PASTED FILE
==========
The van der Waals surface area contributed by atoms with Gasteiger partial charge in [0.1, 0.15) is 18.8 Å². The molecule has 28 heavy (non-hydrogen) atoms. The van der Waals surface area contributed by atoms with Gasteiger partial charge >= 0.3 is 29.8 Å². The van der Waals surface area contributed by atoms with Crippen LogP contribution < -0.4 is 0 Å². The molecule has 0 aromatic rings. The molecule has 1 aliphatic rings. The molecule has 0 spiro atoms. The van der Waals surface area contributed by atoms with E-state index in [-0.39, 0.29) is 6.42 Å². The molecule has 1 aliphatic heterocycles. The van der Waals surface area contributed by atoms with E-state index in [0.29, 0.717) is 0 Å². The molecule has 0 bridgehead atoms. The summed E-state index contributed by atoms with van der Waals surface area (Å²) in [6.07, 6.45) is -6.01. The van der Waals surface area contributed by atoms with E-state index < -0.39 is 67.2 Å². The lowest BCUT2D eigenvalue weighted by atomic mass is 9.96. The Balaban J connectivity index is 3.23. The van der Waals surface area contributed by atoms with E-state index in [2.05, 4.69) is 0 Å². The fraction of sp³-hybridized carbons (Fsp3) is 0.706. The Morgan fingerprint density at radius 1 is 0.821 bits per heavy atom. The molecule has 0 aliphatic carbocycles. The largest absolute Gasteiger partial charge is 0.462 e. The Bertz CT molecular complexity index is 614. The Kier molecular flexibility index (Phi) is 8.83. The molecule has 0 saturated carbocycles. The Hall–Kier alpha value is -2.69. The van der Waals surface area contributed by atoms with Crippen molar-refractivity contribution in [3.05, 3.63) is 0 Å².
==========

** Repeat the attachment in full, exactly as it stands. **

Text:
The van der Waals surface area contributed by atoms with Gasteiger partial charge in [0.1, 0.15) is 18.8 Å². The molecule has 28 heavy (non-hydrogen) atoms. The van der Waals surface area contributed by atoms with Gasteiger partial charge >= 0.3 is 29.8 Å². The van der Waals surface area contributed by atoms with Crippen LogP contribution < -0.4 is 0 Å². The molecule has 0 aromatic rings. The molecule has 1 aliphatic rings. The molecule has 0 spiro atoms. The van der Waals surface area contributed by atoms with E-state index in [-0.39, 0.29) is 6.42 Å². The molecule has 1 aliphatic heterocycles. The van der Waals surface area contributed by atoms with E-state index in [0.29, 0.717) is 0 Å². The molecule has 0 bridgehead atoms. The summed E-state index contributed by atoms with van der Waals surface area (Å²) in [6.07, 6.45) is -6.01. The van der Waals surface area contributed by atoms with E-state index < -0.39 is 67.2 Å². The lowest BCUT2D eigenvalue weighted by atomic mass is 9.96. The Balaban J connectivity index is 3.23. The van der Waals surface area contributed by atoms with E-state index in [2.05, 4.69) is 0 Å². The fraction of sp³-hybridized carbons (Fsp3) is 0.706. The Morgan fingerprint density at radius 1 is 0.821 bits per heavy atom. The molecule has 0 aliphatic carbocycles. The largest absolute Gasteiger partial charge is 0.462 e. The Bertz CT molecular complexity index is 614. The Kier molecular flexibility index (Phi) is 8.83. The molecule has 0 saturated carbocycles. The Hall–Kier alpha value is -2.69. The van der Waals surface area contributed by atoms with Crippen molar-refractivity contribution in [3.05, 3.63) is 0 Å².